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    Life of Pi (Paperback) By (author) Yann Martel

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    DescriptionSince it won the 2002 Booker Prize, this title tells a tale of disaster at sea. It is both a boys' own adventure (for grown-ups) and a meditation on faith and the value of religious metaphor, it is one of the most extraordinary and original novels of recent times. In a new format, with a step-back cover, and with a new reading group guide, this is the ultimate edition of the book that is a perennial reading group favourite, and was recently featured in the Waterstone's list of the top 20 books of all time in the "Daily Telegraph".


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    highly original, funny and thought-provoking5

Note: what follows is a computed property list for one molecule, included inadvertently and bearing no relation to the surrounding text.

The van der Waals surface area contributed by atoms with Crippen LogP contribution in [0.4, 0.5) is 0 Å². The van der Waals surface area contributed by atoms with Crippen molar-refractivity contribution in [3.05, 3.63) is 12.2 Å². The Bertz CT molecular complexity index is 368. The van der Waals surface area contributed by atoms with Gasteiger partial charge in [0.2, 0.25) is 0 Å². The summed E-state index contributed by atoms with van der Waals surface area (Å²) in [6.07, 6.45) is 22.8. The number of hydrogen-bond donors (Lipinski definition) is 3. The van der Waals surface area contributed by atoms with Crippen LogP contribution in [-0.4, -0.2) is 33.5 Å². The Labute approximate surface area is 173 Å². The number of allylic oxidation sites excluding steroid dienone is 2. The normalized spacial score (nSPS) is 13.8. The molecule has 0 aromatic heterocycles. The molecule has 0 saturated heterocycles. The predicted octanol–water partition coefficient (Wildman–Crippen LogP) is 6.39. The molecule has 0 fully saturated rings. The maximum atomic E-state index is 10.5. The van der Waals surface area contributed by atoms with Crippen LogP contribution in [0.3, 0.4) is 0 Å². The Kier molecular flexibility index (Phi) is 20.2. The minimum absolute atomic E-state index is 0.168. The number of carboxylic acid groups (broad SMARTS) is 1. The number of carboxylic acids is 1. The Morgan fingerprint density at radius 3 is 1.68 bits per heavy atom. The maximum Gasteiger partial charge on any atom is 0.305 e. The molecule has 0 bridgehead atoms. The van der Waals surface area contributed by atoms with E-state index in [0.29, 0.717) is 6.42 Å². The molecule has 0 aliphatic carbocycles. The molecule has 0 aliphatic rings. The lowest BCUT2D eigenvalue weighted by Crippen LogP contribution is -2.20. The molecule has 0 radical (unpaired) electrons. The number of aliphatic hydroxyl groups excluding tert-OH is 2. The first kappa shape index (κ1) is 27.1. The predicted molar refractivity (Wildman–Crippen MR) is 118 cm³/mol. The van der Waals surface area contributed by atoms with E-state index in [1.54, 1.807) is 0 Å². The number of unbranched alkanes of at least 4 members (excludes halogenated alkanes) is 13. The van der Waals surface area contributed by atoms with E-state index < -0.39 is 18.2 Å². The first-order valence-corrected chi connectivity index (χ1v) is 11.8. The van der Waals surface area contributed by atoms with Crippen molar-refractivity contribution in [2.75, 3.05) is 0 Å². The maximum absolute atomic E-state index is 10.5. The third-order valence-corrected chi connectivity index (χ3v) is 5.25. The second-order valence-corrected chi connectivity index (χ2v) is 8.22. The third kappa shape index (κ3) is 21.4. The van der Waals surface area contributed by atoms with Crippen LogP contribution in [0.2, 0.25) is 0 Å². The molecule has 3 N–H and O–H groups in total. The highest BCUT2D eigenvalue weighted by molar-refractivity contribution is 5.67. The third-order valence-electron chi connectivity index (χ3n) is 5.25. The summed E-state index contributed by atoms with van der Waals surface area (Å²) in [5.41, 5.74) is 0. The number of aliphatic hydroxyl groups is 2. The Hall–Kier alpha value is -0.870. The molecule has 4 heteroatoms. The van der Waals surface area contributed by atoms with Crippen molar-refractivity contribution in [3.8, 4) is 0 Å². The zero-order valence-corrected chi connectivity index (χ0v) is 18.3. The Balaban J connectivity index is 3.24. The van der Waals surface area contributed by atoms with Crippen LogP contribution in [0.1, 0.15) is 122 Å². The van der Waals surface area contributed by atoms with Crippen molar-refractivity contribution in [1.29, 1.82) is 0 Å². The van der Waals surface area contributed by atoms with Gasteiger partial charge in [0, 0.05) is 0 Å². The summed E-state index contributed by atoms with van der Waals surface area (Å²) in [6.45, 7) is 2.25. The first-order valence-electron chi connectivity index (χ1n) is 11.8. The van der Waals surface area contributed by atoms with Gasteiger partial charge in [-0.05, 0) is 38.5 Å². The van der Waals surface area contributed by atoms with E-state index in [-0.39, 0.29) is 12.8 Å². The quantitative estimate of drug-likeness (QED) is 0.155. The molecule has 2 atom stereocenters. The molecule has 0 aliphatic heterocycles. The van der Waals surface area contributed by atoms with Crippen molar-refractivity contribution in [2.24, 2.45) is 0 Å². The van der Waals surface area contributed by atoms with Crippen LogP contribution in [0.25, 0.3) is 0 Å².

Marianne Vincent Life of Pi is the second novel by Canadian author Yann Martel. It tells the story the 227-day ordeal, in a lifeboat with a 450 pound Royal Bengal tiger, of a sixteen-year-old Indian youth, Piscine Molitor Patel (Pi). It is told in three parts: Pi's youth in Pondicherry at his father's zoo and the Patel family's decision to emigrate to Canada; the sinking of the ship and Pi's sojourn on the lifeboat; and Pi's interview by officials from the Japanese Ministry of Transport, in an Infirmary in Mexico; the author's notes about his meetings with Pi, the Japanese official who interviewed Pi and the family friend of the Patel's who first alerted him to the story, lend an authenticity to the novel. Martel's story touches on theology, zoology, human behaviour, sanity and the will to survive, and his meticulous research into his subjects is apparent in every chapter. With lyrical prose, Martel describes Pi's encounters with fish, turtles, birds and whales, as well as the quality of the sky, the sea and the wind. Pi's experience with the floating algae island proves that anything that seems too good to be true, usually is. My favourite scene was the encounter on the seaside esplanade of Pi's parents, the pundit, the imam and the priest, especially the effect of Pi's last words on the holy men. The objections that the incredulous Japanese officials cite to Pi's fantastic story are quite amusing; the alternate version that Pi offers them, on the other hand, is certainly sobering. Martel's imagery is evocative: "I believe it was this that saved my life that morning, that I was quite literally dying of thirst. Now that the word had popped into my head I couldn't think of anything else, as if the word itself were salty and the more I thought of it, the worse the effect." And he occasionally has Pi very succinctly describing his predicament: "...to be a castaway is to be caught up in grim and exhausting opposites...." , "Life on a lifeboat isn't much of a life." There is horror in this story, but also much humanity and humour is laced throughout. Highly original, funny and thought-provoking. by Marianne Vincent

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